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enlarge In response to an increase in cases, Germany has ordered restaurants to switch to delivery/takeout only.

Nobody wants to go back under heavy social restrictions. But the rising number of cases is causing many countries to implement targeted lockdowns and other limits to try to get the pandemic back under control — a move that has sparked backlash in many places. So it seems worth asking what the optimal combination of constraints might be. How do you get the most pandemic containment for the least restrictive social environment?

That’s exactly what an international team of researchers tried to find out, as described in an article published today. And while the researchers come up with some possible answers, their paper ends with an additional message: This is a very difficult question to answer. So to some extent, many countries will have to trade with imperfect information and hope for the best.

How do you answer that?

In an ideal world, we would have some idea of ​​the impact of every possible social restriction: closing restaurants, starting contact tracing, closing schools, and so on. With that information, we can look at the number of infections and the trajectory of the virus, and then come up with the smallest possible set of constraints that could lower the infection rate. But the real world is currently very far from this idealized situation, which motivated the researchers to try to provide a little more certainty about the effectiveness of various restrictions.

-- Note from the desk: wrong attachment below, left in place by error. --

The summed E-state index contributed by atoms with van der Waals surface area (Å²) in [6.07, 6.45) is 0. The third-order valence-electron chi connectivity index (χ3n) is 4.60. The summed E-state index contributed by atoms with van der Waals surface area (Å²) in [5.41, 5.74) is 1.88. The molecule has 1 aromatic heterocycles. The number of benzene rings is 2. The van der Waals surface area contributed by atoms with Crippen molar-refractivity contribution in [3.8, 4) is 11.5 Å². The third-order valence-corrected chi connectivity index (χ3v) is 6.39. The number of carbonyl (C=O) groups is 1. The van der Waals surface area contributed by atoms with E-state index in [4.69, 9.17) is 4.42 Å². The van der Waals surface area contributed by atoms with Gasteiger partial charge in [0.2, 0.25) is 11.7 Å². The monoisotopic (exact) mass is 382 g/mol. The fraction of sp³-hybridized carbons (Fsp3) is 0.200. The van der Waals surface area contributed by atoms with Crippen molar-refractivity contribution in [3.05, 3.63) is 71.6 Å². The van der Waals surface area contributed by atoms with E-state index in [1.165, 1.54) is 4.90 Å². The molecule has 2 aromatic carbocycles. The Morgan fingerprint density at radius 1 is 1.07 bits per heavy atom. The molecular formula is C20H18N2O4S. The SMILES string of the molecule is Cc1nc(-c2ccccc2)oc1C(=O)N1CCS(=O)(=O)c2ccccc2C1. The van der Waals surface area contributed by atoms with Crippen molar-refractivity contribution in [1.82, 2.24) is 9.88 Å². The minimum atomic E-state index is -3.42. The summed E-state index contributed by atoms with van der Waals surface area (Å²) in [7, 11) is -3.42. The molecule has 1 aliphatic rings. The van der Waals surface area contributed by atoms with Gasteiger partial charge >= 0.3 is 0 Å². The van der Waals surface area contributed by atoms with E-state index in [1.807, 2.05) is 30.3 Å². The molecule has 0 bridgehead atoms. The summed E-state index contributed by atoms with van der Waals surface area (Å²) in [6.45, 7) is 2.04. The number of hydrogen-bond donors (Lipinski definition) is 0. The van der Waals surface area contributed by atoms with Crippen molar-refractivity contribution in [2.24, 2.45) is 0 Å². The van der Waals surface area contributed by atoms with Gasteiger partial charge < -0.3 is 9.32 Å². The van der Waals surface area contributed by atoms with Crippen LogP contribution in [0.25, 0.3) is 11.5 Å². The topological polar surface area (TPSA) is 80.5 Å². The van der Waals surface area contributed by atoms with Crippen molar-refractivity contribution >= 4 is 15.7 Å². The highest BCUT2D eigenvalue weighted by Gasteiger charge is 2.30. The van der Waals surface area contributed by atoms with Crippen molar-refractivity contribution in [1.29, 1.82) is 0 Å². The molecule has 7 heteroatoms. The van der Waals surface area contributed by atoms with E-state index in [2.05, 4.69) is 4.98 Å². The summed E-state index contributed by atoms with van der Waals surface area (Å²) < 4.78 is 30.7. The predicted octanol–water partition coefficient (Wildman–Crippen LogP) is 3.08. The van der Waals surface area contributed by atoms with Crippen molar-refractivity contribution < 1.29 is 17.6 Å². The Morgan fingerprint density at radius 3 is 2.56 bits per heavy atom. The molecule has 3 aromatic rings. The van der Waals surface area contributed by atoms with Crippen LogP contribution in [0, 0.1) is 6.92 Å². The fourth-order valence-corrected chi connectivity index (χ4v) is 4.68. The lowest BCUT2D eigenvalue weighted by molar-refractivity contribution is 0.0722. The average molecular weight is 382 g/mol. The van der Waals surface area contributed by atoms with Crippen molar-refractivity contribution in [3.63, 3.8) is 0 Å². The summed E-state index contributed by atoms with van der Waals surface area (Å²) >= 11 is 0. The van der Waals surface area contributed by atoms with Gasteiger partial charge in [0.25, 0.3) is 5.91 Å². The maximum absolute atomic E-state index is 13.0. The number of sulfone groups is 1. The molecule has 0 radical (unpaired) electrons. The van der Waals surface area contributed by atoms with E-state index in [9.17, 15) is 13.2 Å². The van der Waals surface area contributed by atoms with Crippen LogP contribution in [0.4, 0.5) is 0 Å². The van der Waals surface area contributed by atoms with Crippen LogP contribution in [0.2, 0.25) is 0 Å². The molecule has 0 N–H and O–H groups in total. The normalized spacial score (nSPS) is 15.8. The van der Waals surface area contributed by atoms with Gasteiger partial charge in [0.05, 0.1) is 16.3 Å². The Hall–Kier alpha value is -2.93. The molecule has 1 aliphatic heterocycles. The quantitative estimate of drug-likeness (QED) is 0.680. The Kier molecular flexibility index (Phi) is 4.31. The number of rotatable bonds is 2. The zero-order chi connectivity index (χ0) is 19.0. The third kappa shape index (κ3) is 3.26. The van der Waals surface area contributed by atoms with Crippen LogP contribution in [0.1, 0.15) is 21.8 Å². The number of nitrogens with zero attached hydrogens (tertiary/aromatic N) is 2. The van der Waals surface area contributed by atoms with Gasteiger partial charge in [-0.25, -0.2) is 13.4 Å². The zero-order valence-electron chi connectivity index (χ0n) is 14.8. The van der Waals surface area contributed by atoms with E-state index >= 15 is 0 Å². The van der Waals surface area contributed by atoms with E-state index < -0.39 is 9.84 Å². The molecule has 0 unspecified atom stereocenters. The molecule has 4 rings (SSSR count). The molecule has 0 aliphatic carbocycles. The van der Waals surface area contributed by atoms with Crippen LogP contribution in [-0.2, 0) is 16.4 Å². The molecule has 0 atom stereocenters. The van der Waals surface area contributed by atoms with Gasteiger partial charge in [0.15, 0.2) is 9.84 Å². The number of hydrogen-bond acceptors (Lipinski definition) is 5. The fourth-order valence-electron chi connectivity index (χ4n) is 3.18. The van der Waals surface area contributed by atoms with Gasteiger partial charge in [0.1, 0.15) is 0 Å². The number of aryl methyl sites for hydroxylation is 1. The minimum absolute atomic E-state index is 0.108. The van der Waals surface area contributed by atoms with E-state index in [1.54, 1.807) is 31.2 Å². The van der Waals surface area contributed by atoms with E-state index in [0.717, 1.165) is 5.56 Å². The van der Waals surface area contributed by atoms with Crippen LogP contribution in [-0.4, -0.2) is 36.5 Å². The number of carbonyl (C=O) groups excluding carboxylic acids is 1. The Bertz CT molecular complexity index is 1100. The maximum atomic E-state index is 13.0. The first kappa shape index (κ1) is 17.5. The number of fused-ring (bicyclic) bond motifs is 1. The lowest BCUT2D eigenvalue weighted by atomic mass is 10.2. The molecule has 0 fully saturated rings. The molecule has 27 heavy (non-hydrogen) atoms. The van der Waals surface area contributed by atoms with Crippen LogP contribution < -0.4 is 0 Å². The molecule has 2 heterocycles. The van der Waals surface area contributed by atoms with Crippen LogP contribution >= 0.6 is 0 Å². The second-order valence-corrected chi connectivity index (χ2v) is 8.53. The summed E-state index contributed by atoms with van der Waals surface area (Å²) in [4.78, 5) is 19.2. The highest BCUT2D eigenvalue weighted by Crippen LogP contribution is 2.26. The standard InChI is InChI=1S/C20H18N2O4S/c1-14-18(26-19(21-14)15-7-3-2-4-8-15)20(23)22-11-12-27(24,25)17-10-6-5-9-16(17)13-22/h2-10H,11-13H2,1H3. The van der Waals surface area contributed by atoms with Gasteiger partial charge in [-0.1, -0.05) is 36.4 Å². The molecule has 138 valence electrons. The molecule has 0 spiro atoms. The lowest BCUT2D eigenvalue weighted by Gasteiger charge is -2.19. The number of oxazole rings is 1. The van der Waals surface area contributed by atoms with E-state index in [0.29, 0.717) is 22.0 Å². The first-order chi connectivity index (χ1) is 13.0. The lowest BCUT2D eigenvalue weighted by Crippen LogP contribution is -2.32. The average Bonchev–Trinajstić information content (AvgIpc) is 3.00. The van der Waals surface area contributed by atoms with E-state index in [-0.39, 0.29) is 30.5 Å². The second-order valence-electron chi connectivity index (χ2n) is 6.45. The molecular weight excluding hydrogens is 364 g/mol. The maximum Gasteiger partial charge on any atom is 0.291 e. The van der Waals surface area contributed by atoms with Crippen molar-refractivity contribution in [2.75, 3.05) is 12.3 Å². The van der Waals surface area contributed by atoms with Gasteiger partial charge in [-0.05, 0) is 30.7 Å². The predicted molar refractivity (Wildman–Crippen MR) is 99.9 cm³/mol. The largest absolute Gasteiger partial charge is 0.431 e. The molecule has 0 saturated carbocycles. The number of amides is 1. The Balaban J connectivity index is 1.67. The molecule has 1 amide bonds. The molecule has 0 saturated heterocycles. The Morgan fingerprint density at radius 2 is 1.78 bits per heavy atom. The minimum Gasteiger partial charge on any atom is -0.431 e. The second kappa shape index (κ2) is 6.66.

But the real world also makes that a difficult question to answer. After all, no one has assumed even one limitation; In general, a series of limits were introduced in most countries, with additional restrictions gradually being added. In addition, different cultures may find it more difficult to comply with bar and restaurant limits than wearing a mask mandate – different limits will entail different levels of compliance.

To get around this, the researchers collected large collections of public health policies that had been put in place during the first wave of infections in March and April. They then analyzed them all using four different methods and looked for the ones that were consistently associated with better results in terms of the total number of infections.

This turned out to be a lot of information. The researchers’ first analysis was a list of more than 6,000 different policy changes made in 79 different countries, states or provinces. But then they used two additional disability data sources to validate the first analysis, which involved a total of 42,000 additional interventions.

The correlations between these interventions and infection rates were then tested using four different mathematical approaches. (These were a case-control matching algorithm, two different types of regression analysis, and transformer modeling.) Approaches that yielded significant results in three or four of these tests were considered likely to be effective.

Not so fast

Unfortunately, one of the limitations of this analysis became apparent quite early on. During the first wave of the pandemic, testing capacity was generally limited, particularly in the United States. As such, the number of cases identified often correlated more with testing capacity than with the presence of the virus. Not surprisingly, the algorithms typically chose policies like “improving testing capacity” and “increased surveillance” as having a negative effect on the management of the pandemic. The reality is that in most countries, these policies have likely led to more case identification.